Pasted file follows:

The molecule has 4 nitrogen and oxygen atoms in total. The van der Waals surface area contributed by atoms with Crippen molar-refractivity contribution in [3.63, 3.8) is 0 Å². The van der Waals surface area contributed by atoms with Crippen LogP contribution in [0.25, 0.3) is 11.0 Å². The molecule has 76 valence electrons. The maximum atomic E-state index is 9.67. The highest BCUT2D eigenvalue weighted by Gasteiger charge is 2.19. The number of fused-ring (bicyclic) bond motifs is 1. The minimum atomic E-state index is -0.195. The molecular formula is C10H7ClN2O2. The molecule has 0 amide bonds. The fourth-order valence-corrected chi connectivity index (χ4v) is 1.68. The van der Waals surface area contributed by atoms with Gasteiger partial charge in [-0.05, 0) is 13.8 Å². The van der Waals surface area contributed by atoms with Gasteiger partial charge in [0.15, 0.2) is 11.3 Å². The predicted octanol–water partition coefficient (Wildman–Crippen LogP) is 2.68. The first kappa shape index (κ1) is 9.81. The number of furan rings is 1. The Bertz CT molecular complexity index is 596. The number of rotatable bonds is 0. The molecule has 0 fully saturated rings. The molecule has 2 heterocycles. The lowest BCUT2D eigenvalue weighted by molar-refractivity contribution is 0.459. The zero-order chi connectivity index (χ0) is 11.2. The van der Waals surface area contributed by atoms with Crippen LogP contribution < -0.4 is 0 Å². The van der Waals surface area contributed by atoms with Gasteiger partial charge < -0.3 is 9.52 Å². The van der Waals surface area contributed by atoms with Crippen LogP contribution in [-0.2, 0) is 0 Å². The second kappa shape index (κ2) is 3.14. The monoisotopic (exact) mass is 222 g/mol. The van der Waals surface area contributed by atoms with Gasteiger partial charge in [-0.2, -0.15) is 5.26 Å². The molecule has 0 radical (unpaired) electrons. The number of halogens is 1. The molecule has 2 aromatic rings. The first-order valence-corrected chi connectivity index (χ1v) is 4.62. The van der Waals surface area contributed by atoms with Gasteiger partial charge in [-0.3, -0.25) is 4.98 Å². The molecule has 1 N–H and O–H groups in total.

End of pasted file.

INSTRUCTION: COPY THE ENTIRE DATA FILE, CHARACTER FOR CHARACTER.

The molecule has 4 nitrogen and oxygen atoms in total. The van der Waals surface area contributed by atoms with Crippen molar-refractivity contribution in [3.63, 3.8) is 0 Å². The van der Waals surface area contributed by atoms with Crippen LogP contribution in [0.25, 0.3) is 11.0 Å². The molecule has 76 valence electrons. The maximum atomic E-state index is 9.67. The highest BCUT2D eigenvalue weighted by Gasteiger charge is 2.19. The number of fused-ring (bicyclic) bond motifs is 1. The minimum atomic E-state index is -0.195. The molecular formula is C10H7ClN2O2. The molecule has 0 amide bonds. The fourth-order valence-corrected chi connectivity index (χ4v) is 1.68. The van der Waals surface area contributed by atoms with Gasteiger partial charge in [-0.05, 0) is 13.8 Å². The van der Waals surface area contributed by atoms with Gasteiger partial charge in [0.15, 0.2) is 11.3 Å². The predicted octanol–water partition coefficient (Wildman–Crippen LogP) is 2.68. The first kappa shape index (κ1) is 9.81. The number of furan rings is 1. The Bertz CT molecular complexity index is 596. The number of rotatable bonds is 0. The molecule has 0 fully saturated rings. The molecule has 2 heterocycles. The lowest BCUT2D eigenvalue weighted by molar-refractivity contribution is 0.459. The zero-order chi connectivity index (χ0) is 11.2. The van der Waals surface area contributed by atoms with Crippen LogP contribution < -0.4 is 0 Å². The van der Waals surface area contributed by atoms with Gasteiger partial charge < -0.3 is 9.52 Å². The van der Waals surface area contributed by atoms with Crippen LogP contribution in [-0.2, 0) is 0 Å². The second kappa shape index (κ2) is 3.14. The monoisotopic (exact) mass is 222 g/mol. The van der Waals surface area contributed by atoms with Gasteiger partial charge in [-0.2, -0.15) is 5.26 Å². The molecule has 0 radical (unpaired) electrons. The number of halogens is 1. The molecule has 2 aromatic rings. The first-order valence-corrected chi connectivity index (χ1v) is 4.62. The van der Waals surface area contributed by atoms with Gasteiger partial charge in [-0.3, -0.25) is 4.98 Å². The molecule has 1 N–H and O–H groups in total.